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Arcade Fire's Jeremy Gara Trades His Drum Kit for Ambient Music on Debut Solo Album

The drummer of one of the 21st century's biggest indie rock bands on breaking away from his day job.
Photo by Cindy Lopez

He's the drummer for one of the 21st century's biggest indie rock bands, but when it came time to release his first solo album this past spring, Arcade Fire's Jeremy Gara found himself in an unfamiliar position. For his debut record Limn, which consists of ten ambient tracks recorded in "little bits and bobs" following the Canadian group's last tour, the veteran musician chose to do everything alone. From the cover artwork to organizing the vinyl pressing, other than Norwegian artist Helge Sten mastering the album, Gara was involved in every step of the process.


"If you don't tell people it exists, nobody will hear it, if you want it to get played on the college radio stations, you have to send it with an email or a letter. I had kind of forgotten those details," the artist tells THUMP. "I feel like I've always remained close to people who work like that but I haven't done it myself. It's a ton of work but it felt really good."

We recently sat down with Gara during this year's MUTEK festival in Montreal, where he performed his abstract, often claustrophobic compositions to a rapt (albeit smaller) audience, to find out how it feels to break away from his day job, why he wants to make "My Bloody Valentine aggressive" music, and more.

THUMP: Rather than having one consistent theme throughout the album, to me it feels like you've created a series of vignettes, whether they be specific places ("Chicago") or more general locales ("The Desert"). Was this a conscious decision?

Jeremy Gara: It kind of just came together that way. I had a collection of songs ready and rather than frame it with a title or storyline, because it's instrumental music, it doesn't say much, once each piece was getting close to being done I just let it give me a title. I was thinking about being in Chicago, but I have no idea why it's called "Chicago." ["The Desert"] felt windy and bleak to me.

There's an aggressive quality to some of the songs which reminds me of what artists like Tim Hecker and Oneohtrix Point Never are doing with electronic music right now. Were you listening to any acts while working on this album that might surprise people?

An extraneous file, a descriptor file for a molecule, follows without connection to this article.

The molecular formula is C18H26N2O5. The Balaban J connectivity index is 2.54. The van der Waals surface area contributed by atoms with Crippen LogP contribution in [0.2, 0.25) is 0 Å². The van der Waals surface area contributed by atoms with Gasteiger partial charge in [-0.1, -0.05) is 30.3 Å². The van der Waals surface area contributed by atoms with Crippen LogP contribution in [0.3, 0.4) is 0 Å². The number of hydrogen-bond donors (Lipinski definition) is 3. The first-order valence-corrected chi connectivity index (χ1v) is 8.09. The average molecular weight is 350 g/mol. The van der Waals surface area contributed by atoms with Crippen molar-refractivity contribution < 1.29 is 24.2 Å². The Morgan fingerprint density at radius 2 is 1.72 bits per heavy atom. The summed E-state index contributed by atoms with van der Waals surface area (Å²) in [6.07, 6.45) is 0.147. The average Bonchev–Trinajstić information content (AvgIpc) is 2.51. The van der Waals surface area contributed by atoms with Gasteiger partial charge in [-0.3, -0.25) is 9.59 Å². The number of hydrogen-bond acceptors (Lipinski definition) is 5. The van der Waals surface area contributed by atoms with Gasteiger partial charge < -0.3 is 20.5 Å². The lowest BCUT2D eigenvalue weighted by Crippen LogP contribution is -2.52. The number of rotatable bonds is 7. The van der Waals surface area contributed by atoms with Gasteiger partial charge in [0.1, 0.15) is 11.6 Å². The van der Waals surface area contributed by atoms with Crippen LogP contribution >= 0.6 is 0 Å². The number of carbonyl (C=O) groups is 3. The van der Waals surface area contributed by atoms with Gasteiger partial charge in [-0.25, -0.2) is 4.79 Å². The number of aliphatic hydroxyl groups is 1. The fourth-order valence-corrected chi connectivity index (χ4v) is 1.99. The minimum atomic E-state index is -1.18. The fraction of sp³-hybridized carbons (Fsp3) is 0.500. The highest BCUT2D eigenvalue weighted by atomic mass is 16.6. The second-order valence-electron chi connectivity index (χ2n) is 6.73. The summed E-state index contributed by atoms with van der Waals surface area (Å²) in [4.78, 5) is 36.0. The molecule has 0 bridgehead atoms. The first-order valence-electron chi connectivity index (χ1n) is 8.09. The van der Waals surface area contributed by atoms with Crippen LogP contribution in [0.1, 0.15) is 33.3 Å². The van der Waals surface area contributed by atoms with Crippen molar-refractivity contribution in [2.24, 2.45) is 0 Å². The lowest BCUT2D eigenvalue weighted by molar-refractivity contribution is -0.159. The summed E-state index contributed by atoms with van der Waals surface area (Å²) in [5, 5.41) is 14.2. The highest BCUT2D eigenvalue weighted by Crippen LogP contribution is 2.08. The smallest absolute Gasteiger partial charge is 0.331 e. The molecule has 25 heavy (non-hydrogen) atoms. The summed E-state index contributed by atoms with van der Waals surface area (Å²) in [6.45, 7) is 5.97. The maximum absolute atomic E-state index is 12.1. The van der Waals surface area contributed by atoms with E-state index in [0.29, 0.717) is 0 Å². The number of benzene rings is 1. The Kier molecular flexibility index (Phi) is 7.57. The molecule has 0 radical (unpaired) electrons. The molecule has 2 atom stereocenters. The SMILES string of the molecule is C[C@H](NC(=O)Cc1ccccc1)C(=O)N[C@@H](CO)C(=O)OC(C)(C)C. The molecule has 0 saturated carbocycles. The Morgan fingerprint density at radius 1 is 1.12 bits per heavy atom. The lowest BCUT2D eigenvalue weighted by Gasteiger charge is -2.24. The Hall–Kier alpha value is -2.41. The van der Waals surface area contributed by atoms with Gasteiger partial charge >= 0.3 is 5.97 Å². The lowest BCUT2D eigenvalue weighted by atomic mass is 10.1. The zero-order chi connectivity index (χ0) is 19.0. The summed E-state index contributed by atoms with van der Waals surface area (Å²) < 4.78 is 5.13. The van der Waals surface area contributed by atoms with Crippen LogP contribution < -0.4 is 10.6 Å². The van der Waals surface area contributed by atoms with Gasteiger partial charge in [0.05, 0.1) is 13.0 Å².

I love both of those dudes. I love Grouper and Laurel Halo, she's doing straight techno, and I love all the different things she does. I wasn't aiming for it to be aggressive, I like that it envelops you a little bit. That's kind of the thing I'm struggling with now presenting it live, I don't want it to be aggressive, and I think there's a bit too much of that for my taste.


Don't get me wrong, I love aggressive music, but there's something different about being aggressive for the sake of being aggressive, and being aggressive and artful or meaningful. I definitely lean towards the latter. I like aggressive like My Bloody Valentine aggressive, like sad aggressive, rather than aggressive to knock people's socks off.

With the handful of shows you've played so far, how do you adapt the material for a live setting?
I didn't want to just sit in front of a laptop and manipulate sounds that already existed, so I've managed to make it so I can perform it on a couple synths with a variety of effects and stuff like that. My whole philosophy is to prepare some instruments that have most of the sounds there and then kind of improvise my way through the different things on the album.

You also played on [cellist] Sarah Neufield's 2016 solo album The Ridge, while other members of Arcade Fire have been involved in various side projects. Do you think it's important for your respective sanities to make music outside of the group?
The thing is we've all been doing it the whole time. Originally, Sarah and Richard [Reed Parry] were in a band called Bell Orchestre, which actually existed even before Arcade Fire. I've been playing with a variety of different people on the side. I think with the way life moves us forward, we're just working a little harder at those things. It's a little new for us to have solo solo things, but we've always been interested in music outside of the band.

Are there any new studio tricks or recording influences that you've picked up making Limn that you could see bringing to a new Arcade Fire album?
Maybe not so literally, but certainly subconsciously, it can't not influence the way I approach the band or what I bring to the band. It's the same with everybody I think to feel a different sort of fulfillment from pursuing one's personal goals. I've seen Will [Butler] do it and Sarah too, it just ticks off boxes that can't get ticked off working in a collaborative environment. For me it doesn't pull away or take away energy from the bigger thing, it just complements and adds to it, it probably makes everyone a little more confidant which is healthy.

Jeremy Gara will be playing Ottawa's Arboretum Festival on August 18, get tickets here.

Max Mertens is on Twitter.